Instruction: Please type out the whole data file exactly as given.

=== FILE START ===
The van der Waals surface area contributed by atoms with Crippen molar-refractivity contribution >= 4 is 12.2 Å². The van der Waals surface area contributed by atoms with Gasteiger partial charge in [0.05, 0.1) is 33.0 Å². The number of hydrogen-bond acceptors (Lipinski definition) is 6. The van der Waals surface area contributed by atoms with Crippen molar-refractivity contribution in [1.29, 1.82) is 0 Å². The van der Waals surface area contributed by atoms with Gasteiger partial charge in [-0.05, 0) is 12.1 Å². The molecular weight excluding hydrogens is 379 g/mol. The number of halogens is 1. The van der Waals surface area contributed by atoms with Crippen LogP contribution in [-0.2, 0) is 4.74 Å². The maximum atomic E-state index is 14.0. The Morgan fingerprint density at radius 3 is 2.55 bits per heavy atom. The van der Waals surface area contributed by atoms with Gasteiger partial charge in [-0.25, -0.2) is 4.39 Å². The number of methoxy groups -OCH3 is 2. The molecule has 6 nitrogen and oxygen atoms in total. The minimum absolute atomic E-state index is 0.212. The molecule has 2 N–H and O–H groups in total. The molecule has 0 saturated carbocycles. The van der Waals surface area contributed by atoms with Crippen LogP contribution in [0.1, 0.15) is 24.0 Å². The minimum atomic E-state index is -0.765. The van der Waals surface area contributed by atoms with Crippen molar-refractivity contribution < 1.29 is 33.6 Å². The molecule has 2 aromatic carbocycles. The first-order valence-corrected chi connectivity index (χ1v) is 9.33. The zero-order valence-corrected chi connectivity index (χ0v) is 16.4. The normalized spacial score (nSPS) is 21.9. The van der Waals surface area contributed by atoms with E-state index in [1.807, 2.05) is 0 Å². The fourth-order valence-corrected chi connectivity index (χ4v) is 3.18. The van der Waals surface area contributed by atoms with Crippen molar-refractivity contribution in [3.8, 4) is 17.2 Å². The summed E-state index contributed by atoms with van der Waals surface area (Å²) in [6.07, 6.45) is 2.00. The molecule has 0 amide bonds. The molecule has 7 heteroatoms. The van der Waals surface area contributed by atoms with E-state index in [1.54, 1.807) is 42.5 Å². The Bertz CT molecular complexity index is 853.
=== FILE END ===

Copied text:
The van der Waals surface area contributed by atoms with Crippen molar-refractivity contribution >= 4 is 12.2 Å². The van der Waals surface area contributed by atoms with Gasteiger partial charge in [0.05, 0.1) is 33.0 Å². The number of hydrogen-bond acceptors (Lipinski definition) is 6. The van der Waals surface area contributed by atoms with Crippen molar-refractivity contribution in [1.29, 1.82) is 0 Å². The van der Waals surface area contributed by atoms with Gasteiger partial charge in [-0.05, 0) is 12.1 Å². The molecular weight excluding hydrogens is 379 g/mol. The number of halogens is 1. The van der Waals surface area contributed by atoms with Crippen LogP contribution in [-0.2, 0) is 4.74 Å². The maximum atomic E-state index is 14.0. The Morgan fingerprint density at radius 3 is 2.55 bits per heavy atom. The van der Waals surface area contributed by atoms with Gasteiger partial charge in [-0.25, -0.2) is 4.39 Å². The number of methoxy groups -OCH3 is 2. The molecule has 6 nitrogen and oxygen atoms in total. The minimum absolute atomic E-state index is 0.212. The molecule has 2 N–H and O–H groups in total. The molecule has 0 saturated carbocycles. The van der Waals surface area contributed by atoms with Crippen LogP contribution in [0.1, 0.15) is 24.0 Å². The minimum atomic E-state index is -0.765. The van der Waals surface area contributed by atoms with Crippen molar-refractivity contribution < 1.29 is 33.6 Å². The molecule has 2 aromatic carbocycles. The first-order valence-corrected chi connectivity index (χ1v) is 9.33. The zero-order valence-corrected chi connectivity index (χ0v) is 16.4. The normalized spacial score (nSPS) is 21.9. The van der Waals surface area contributed by atoms with E-state index in [1.807, 2.05) is 0 Å². The fourth-order valence-corrected chi connectivity index (χ4v) is 3.18. The van der Waals surface area contributed by atoms with Crippen molar-refractivity contribution in [3.8, 4) is 17.2 Å². The summed E-state index contributed by atoms with van der Waals surface area (Å²) in [6.07, 6.45) is 2.00. The molecule has 0 amide bonds. The molecule has 7 heteroatoms. The van der Waals surface area contributed by atoms with E-state index in [1.54, 1.807) is 42.5 Å². The Bertz CT molecular complexity index is 853.